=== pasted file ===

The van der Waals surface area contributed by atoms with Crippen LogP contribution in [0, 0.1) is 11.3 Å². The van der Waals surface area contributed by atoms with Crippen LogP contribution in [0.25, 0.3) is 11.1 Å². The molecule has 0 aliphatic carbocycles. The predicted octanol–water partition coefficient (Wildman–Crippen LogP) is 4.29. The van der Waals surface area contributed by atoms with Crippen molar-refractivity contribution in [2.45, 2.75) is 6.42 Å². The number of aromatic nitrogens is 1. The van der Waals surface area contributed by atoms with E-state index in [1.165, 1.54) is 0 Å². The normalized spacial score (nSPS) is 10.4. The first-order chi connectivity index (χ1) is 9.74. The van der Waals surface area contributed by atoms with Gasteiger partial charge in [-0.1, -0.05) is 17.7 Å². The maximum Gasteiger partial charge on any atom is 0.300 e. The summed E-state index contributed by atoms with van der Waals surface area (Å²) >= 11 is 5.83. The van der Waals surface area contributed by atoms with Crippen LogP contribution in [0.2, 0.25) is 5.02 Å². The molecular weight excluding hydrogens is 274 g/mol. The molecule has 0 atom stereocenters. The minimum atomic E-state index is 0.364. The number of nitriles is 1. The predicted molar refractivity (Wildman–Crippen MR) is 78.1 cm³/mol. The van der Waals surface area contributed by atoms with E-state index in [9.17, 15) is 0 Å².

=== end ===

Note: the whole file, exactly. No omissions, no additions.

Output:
The van der Waals surface area contributed by atoms with Crippen LogP contribution in [0, 0.1) is 11.3 Å². The van der Waals surface area contributed by atoms with Crippen LogP contribution in [0.25, 0.3) is 11.1 Å². The molecule has 0 aliphatic carbocycles. The predicted octanol–water partition coefficient (Wildman–Crippen LogP) is 4.29. The van der Waals surface area contributed by atoms with Crippen molar-refractivity contribution in [2.45, 2.75) is 6.42 Å². The number of aromatic nitrogens is 1. The van der Waals surface area contributed by atoms with E-state index in [1.165, 1.54) is 0 Å². The normalized spacial score (nSPS) is 10.4. The first-order chi connectivity index (χ1) is 9.74. The van der Waals surface area contributed by atoms with Gasteiger partial charge in [-0.1, -0.05) is 17.7 Å². The maximum Gasteiger partial charge on any atom is 0.300 e. The summed E-state index contributed by atoms with van der Waals surface area (Å²) >= 11 is 5.83. The van der Waals surface area contributed by atoms with Crippen LogP contribution in [0.2, 0.25) is 5.02 Å². The molecular weight excluding hydrogens is 274 g/mol. The molecule has 0 atom stereocenters. The minimum atomic E-state index is 0.364. The number of nitriles is 1. The predicted molar refractivity (Wildman–Crippen MR) is 78.1 cm³/mol. The van der Waals surface area contributed by atoms with E-state index in [9.17, 15) is 0 Å².